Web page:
Bill vs. pill
Addiction deeper than biochemistry


Tuesday, April 29, 2008

One pill makes you larger/And one pill makes you small.

-- from "White Rabbit" by Jefferson Airplane

Nobody should have been surprised at the news last week that the latest "anti-addiction" pills carry with them increased risks for depression and suicide.

According to the Associated Press, "Two years ago scientists had high hopes for new pills that would help people quit smoking ... and maybe kick other tough addictions like alcohol and cocaine."

The pills -- including Chantix, specifically marketed at nicotine addicts, and others in development aimed at other kinds of addictions -- work by blocking the pleasure centers in the brain.

But now it appears that such drugs may work too well, driving some people into depression and even suicide. Some researchers say the recent results call into question the entire approach; what's the point in "curing" an addiction if the resulting life is no less (and perhaps more) miserable?

Perhaps the real flaw in the race to come up with a pill to treat addiction lies deeper still.

Scientists can now say with certainty that addictive behavior has a biochemical element, and that genetics play a role in determining who will or won't wind up with an addiction. Based on that, it makes sense that they'd be looking for yet another pill to fix us (in some cases, to stop us from taking other kinds of pills).

But ever since the founding of Alcoholics Anonymous in the mid-1930s, many, if not most, of those who work with addicts recognize that addictive behavior often is the symptom of a disease, and not the disease itself.

Twelve-step "recovery" and its emphasis on "spiritual solutions" to addiction problems is easily and frequently mocked. But the reason Bill Wilson's unusual ideas are still around today, and have been adapted for use by other kinds of addicts, is that they seem to be the most successful approach to living free of active addiction.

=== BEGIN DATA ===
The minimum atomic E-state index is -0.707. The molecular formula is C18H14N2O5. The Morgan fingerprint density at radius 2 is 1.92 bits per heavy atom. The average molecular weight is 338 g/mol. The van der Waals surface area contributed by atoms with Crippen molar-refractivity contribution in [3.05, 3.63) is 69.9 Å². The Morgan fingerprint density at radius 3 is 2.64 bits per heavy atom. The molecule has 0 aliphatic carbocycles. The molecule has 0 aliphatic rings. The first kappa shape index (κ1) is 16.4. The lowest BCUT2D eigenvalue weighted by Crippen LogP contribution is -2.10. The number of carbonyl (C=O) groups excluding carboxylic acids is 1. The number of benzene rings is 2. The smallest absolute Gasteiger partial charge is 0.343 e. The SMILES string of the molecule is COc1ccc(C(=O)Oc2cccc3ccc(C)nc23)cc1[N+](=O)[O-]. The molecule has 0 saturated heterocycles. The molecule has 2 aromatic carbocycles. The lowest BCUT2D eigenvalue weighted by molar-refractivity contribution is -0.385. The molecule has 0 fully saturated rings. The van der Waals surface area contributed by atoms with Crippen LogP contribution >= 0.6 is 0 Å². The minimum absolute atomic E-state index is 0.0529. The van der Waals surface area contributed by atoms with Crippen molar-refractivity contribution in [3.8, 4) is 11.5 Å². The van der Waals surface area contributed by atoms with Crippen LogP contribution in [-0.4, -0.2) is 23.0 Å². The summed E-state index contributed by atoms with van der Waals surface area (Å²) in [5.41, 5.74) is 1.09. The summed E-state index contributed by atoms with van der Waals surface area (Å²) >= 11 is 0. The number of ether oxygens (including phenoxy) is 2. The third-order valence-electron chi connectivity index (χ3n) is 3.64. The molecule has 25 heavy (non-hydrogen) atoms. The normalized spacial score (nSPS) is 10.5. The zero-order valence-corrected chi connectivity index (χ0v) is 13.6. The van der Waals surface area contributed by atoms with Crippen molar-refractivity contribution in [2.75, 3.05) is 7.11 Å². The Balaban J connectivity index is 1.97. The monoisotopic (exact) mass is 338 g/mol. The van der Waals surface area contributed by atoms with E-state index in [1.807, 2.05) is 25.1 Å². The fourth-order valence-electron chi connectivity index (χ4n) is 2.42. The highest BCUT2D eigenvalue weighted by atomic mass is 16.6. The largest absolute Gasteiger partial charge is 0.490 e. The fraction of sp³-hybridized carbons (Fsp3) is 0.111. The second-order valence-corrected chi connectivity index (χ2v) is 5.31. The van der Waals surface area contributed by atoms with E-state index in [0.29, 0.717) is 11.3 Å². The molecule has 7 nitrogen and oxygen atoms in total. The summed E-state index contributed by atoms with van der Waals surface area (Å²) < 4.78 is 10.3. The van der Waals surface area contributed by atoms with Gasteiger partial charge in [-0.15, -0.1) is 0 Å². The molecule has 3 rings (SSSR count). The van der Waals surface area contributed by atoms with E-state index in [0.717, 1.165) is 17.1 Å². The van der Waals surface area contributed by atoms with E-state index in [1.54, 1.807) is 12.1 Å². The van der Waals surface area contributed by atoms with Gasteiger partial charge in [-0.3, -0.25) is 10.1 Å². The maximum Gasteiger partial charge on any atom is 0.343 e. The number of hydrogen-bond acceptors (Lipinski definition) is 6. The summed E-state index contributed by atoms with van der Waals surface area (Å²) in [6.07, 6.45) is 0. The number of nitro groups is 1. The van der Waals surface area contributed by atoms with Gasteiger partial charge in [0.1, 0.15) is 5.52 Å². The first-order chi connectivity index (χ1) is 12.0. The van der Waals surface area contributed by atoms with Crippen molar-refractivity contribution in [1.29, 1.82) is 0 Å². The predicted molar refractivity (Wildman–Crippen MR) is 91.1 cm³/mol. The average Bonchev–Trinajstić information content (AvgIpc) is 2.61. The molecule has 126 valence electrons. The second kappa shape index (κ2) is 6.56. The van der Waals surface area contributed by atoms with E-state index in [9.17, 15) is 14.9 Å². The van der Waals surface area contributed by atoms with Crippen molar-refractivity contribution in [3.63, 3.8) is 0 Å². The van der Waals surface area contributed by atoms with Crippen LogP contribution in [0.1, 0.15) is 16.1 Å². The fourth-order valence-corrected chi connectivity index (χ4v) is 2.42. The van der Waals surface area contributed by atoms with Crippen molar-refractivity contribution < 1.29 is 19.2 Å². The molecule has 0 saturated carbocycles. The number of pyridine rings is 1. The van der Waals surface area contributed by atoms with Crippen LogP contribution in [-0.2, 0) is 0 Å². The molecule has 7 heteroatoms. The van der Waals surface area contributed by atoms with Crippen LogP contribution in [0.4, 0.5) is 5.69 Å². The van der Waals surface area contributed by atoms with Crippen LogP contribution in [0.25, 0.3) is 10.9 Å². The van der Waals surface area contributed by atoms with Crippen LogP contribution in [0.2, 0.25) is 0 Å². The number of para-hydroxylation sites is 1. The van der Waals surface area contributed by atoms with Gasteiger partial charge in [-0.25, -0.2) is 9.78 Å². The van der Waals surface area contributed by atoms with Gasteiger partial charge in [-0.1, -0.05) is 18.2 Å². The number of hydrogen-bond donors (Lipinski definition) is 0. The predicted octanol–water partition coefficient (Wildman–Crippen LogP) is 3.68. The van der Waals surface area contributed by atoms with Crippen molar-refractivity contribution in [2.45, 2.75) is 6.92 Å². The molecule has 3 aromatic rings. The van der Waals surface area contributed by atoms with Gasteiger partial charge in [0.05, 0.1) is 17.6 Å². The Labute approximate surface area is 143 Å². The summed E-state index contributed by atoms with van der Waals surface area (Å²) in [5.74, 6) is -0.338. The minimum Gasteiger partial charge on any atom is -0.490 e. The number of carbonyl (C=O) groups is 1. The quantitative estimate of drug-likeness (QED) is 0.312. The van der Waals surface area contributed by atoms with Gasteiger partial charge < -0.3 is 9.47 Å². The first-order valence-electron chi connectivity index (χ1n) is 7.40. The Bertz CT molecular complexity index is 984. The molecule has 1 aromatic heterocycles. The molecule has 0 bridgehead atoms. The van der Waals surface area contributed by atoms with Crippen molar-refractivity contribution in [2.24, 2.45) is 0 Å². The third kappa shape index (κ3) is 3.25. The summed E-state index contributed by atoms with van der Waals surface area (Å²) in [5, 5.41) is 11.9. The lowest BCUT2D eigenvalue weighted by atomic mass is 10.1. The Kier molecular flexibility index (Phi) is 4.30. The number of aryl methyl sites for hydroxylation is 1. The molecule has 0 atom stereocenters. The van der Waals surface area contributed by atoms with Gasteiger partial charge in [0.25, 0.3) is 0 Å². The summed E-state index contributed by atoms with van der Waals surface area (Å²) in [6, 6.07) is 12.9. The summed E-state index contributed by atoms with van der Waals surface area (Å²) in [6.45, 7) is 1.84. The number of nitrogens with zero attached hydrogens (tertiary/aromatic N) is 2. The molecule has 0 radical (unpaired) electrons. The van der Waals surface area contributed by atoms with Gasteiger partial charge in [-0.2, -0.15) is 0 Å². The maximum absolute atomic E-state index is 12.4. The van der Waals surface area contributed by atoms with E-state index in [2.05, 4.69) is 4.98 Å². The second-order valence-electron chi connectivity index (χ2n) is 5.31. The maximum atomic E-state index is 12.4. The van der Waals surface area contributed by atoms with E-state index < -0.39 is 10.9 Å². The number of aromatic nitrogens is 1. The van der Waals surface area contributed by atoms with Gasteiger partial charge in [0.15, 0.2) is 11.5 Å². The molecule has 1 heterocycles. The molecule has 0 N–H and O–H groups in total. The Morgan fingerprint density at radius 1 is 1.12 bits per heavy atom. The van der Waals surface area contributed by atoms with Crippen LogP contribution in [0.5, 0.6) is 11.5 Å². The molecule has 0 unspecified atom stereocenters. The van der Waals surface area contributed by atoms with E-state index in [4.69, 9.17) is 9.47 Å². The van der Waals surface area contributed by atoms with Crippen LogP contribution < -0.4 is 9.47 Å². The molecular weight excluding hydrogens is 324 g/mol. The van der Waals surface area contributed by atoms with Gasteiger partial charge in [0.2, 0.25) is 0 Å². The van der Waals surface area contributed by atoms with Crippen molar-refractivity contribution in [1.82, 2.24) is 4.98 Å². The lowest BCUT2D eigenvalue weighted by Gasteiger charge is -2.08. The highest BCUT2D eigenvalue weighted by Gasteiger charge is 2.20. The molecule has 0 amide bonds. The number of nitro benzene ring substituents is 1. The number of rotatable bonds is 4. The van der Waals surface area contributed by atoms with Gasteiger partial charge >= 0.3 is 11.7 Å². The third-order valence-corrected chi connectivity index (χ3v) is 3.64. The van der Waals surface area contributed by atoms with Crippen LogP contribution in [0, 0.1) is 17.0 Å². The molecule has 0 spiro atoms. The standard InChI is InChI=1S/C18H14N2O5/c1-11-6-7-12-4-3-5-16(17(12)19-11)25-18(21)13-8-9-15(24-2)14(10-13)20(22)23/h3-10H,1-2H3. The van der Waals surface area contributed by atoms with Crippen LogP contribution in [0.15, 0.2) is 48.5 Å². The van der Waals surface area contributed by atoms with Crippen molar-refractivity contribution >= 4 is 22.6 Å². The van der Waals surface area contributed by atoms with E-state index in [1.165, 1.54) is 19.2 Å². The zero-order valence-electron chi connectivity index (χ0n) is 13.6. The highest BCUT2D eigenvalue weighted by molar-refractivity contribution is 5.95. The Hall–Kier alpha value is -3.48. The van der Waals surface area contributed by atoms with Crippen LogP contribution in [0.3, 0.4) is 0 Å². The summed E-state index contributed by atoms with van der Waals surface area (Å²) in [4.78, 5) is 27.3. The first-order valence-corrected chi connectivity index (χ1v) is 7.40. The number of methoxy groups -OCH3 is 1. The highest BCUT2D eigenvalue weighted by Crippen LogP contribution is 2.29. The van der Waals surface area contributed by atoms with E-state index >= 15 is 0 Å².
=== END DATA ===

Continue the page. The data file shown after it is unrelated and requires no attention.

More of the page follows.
That's why most recovery programs still emphasize the need for addicts to look, with the help of groups or individual therapy, at the underlying "character defects" and plug into some kind of spiritual connection to stay clean: It works better than anything else so far.

"To treat addiction solely as a disease of the brain is to ignore the psychological factors that generally prompt and sustain it," wrote Mitchell S. Rosenthal, M.D., founder of the Phoenix House recovery program, in the Feb. 23 edition of Newsweek. "... Guilt, remorse and anger must be dealt with. There are relationships to repair. ... Addiction is a lifelong condition and can recur at any time."

Scientists will, no doubt, go back to the drawing board in their search for an addiction "cure." But chances are, even if they do perfect anti-addiction pills, that won't be the magic bullet for those truly plagued by addiction.

Clay Evans, guest editor for the Camera editorial board

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